By Tanza Loudenback
Lana Del Rey’s second album Ultraviolence hit radio waves this spring. It swiftly—in the sultry and iridescent way that defines Del Rey’s artistry—shot up to No. 1 on the Billboard charts last week.
While an instrumentally heightened version of her debut album, this one echoes the same touchy themes: dominance, depression, death and disillusionment. Despite the instantaneous popularity of Ultraviolence, her critics have wasted no time expressing that they are wildly unimpressed with her tendencies to glorify violence in the name of love. In the title track, Lana sings about the complex connection between love and violence, “He hit me and it felt like a kiss/Jim brought me back/reminded me of when we were kids.”
Lana’s lyrics notoriously romanticize the men who love her, enslave her and ultimately hurt her. She often goes as far to portray men as her liberator, but never fails to admit when her deep obsessions end in devastation. “Jim raised me up/He hurt me but it felt like true love/loving him was never enough.”
So, the question stands as listeners try to discover her motives behind the brilliant rawness of Ultraviolence: Why does the emotionally twisted artist happily surrender herself to sexist roles? Is she a counter-productive model for female youth?
In a Rolling Stone interview in early June, Lana said: "My idea of a true feminist is a woman who feels free enough to do whatever she wants." Feminism is generally described as a radical attitude that demands equality between men and women, eliminating any and all hints of sexism. Feminists take nothing less than a leadership role in their own lives, almost always refusing to submit to men. But, evidently, Lana’s terms and conditions of a feminist are vastly different. She daringly portrays a woman who is OK, and actually feels emboldened, by male domination.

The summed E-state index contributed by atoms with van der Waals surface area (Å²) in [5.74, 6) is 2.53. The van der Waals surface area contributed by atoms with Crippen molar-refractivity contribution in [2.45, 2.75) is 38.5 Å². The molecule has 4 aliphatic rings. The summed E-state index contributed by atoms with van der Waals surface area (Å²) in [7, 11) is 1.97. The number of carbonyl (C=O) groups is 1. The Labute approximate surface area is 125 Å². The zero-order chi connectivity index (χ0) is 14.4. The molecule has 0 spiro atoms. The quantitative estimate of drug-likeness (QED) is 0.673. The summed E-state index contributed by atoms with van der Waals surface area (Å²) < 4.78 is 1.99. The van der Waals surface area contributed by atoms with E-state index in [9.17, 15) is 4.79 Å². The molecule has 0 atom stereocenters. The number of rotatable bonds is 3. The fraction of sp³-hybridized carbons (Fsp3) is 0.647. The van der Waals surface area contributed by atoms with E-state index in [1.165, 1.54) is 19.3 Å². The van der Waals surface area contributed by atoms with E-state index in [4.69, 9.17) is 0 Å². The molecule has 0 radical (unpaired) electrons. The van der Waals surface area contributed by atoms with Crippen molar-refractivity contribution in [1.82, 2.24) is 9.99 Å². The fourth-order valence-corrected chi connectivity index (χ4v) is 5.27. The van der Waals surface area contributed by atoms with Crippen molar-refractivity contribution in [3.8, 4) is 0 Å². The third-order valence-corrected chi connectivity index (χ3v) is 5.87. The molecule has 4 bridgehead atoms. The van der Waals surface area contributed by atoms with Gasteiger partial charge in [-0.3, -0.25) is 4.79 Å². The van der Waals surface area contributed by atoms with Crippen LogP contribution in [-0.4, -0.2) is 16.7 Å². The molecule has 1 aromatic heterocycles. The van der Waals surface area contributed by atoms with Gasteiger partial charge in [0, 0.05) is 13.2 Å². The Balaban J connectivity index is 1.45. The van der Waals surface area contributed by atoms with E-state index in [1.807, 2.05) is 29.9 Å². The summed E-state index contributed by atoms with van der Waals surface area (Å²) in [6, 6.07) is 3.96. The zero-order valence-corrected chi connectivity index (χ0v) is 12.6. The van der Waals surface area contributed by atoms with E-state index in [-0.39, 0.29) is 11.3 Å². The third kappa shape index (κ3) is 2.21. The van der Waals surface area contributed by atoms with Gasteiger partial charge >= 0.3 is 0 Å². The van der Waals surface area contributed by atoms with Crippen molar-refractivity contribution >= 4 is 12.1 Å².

Perhaps Lana is representing a post-feminist world where sexism is no longer troublesome and both sexes have learned to respect each other within the boundaries that most suit each relationship. In the post-feminist world she denotes, women are entirely welcome to choose traditional gender roles without the marionette strings of society leading them to act progressively.
Even so, Ultraviolence falls deeper than an opposition against feminism. Lana is undoubtedly self-assured in her decisions to allow men to empower her. In some ways it’s a plea to the feminist world to realize that love is both an action and an emotion, and the abuse Lana details is just as passionately valid as anything else. It’s a call for liberation from the constraints of contemporary power in relationships. And just because her liberations often deal with her sexuality instead of her mentalities, her efforts shouldn’t be discredited.
Lana finds strength in her struggles to broaden the spectrum for women who want to be valued by men, but feel like the radicalness of feminism is too narrowing. Really, she rejects the notion of feminism and sexism as a means of black or white, right or wrong. Instead, she vehemently seeks liberation for females, a new kind of feminism—encouraging women to embrace what it is they really want despite what textbook feminism demands. Because as a self-proclaimed “chameleon soul,” Lana realizes that nothing is ever a one-way street. Nothing, including herself, has a “fixed personality.”
Edited by Valerie Reich
Follow us: @LLMusic_Group
For other dope writings and curious thoughts from Tanza, follow her here.